While we cannot have the Church without having community, I have realized that a lot of my spirituality also depends on my own initiative and personal relationship with God. I am learning to see God everywhere in the world, but particularly in frequent mass, exercise, music, the Rosary, art and silence. As persons of faith in our society, it is important to have strong foundations that enable us spread the love of our work to those most in need.
Here are a few elements I find crucial:
1. Prayer - Prayer is the foundation of faith and spirituality. The beauty of prayer? There’s no right or wrong way to pray. While some of us turn to more traditional forms of prayer such as praying the Rosary or praying with Scripture, exercise, meditation, writing or service work can also be forms of prayer. Every morning, I like to say a prayer offering up everything I will do, think and feel up to God. This even includes my weaknesses and anxieties. The key is to set aside regular time for prayer in whatever way you most connect with. What kind of time do you have? Do you have 20 minutes? 10? Five? One? Whatever time you can, set that aside for regular prayer. See what happens.
Spiritual Tip: Have a smart phone? Check out the “pray as you go” section of the free Laudate app. It’s an Ignatian podcast of daily scripture, song and reflection that is only ten to fifteen minutes long and is great to listen to on your commute to work!
2. Silence - This one is often overlooked….or seemingly impossible. But silence enables us to truly think and to let those thoughts mature. Just like prayer, think about how much time you can set aside for some moments of silence, even if that just means closing your eyes and taking a few deep breaths during your work day.
Spiritual Tip: “We need to find God, and he cannot be found in noise and restlessness. God is the friend of silence. See how nature - trees, flowers, grass- grows in silence; see the stars, the moon and the sun, how they move in silence... We need silence to be able to touch souls.”
3. Spiritual direction - I like to think of a spiritual director as a type of faith-based therapist. I’ve learned that I can think and pray and meditate all I want, but it’s helpful to have an outside perspective that enables me to see outside of myself. This can be a priest, religious, trained spiritual director or leader in your community. It’s helpful to have a spiritual director you trust that isn’t necessarily a friend or family member. That way, this person can bring in a fresh, outside perspective to guide and direct you along your spiritual journey.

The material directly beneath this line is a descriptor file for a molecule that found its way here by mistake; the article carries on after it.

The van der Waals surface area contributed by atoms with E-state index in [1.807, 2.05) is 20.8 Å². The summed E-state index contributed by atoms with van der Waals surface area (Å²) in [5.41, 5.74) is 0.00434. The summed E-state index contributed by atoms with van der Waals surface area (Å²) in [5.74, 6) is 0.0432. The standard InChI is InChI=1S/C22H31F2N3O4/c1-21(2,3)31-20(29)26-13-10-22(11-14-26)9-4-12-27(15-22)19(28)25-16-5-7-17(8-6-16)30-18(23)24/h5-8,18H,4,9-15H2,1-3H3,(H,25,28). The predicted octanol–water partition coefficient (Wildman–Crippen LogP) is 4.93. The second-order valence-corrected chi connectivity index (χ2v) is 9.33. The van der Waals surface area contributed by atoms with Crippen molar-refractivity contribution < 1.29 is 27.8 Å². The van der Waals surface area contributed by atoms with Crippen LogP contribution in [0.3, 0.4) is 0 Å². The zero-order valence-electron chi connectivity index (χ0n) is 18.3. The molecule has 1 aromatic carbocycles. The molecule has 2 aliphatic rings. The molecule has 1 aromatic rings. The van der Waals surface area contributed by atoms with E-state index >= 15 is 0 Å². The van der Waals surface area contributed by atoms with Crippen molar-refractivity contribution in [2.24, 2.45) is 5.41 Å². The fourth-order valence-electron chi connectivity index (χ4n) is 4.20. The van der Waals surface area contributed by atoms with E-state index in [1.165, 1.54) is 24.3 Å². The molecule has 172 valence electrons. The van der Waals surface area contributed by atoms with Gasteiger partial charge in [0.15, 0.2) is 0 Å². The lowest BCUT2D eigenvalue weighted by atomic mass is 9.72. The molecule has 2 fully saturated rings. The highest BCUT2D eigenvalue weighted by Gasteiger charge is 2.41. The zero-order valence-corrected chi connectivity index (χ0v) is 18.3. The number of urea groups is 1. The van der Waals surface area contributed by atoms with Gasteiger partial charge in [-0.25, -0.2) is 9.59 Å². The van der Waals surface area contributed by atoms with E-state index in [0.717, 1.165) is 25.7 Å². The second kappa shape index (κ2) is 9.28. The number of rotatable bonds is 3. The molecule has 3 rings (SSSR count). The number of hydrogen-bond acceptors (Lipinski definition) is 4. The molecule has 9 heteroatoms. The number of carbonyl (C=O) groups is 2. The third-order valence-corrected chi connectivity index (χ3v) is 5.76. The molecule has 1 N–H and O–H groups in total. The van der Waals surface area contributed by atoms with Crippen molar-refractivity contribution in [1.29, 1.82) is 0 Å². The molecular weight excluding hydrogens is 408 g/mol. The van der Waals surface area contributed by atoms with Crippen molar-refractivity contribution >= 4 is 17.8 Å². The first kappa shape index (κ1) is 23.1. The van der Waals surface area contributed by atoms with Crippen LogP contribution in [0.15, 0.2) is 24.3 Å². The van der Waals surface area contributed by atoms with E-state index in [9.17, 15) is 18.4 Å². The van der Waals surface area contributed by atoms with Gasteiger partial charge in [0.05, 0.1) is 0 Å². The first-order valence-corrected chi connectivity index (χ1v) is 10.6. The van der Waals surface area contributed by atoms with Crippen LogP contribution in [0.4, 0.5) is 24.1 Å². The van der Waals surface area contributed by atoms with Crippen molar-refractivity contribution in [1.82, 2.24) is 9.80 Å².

Spiritual Tip: Browse spiritual directors they way you would browse for shoes for an important occasion. Spiritual directors, like shoes, are not “one size fits all,” so be sure to have some preliminary discussions with several people before settling on one.
4. Retreats - It’s typically recommended that we do a retreat per year. Retreats are exactly what the name implies: a retreat from the world, from our lives or from our typical schedules. They are important in allowing us to focus our thoughts and energy on the divine in a way that our regular schedule hardly permits. The beauty of retreats is that they can vary greatly. There are silent retreats, community retreats, family retreats, staff retreats, yoga retreats, weekend retreats, day retreats—you name it. Think about what one may be right for you at a certain time.
Spiritual Tip: This once a year thing sounding impossible with your schedule? Try a daily three minute retreat from Loyola Press by clicking here.
5. Eat, sleep and exercise - Seriously. God gave us minds and bodies as well as spirits. So make sure to take care of all of you! We can’t be of much help to others if we ourselves are not being taken care of. Shut off your laptop or TV at least 30 minutes before getting to bed; studies show that the light from these screens can keep you up or leave you restless. Read a book instead. Take a ten or fifteen minute walk during lunch. Add some more green to your life. Recycle. Do whatever you need to feel rested and taken care of. Think of the phrase, “Behold God beholding you…and smiling.” Rest with that.
We are the Church. And we are called to support, love and stand with others. Our work as people of faith enables us to do this in unique and beautiful ways, but we need to make sure we are healthy and strong in our own spiritual lives in order to truly be living, breathing instruments of God.
How will you commit to living intentionally today?
Kate Flannery is a former Catholic Volunteer Network Communications intern.
This post was originally written and posted on the Catholic Volunteer Network Blog. For more Catholic Volunteer Blog Posts please visit the CVN Blog. The Catholic Apostolate Center is proud to partner with the Catholic Volunteer Network by developing faith formation resources for volunteers and alumni, assisting in its efforts to provide and advocate for faith-based volunteerism and collaborate in many additional ways.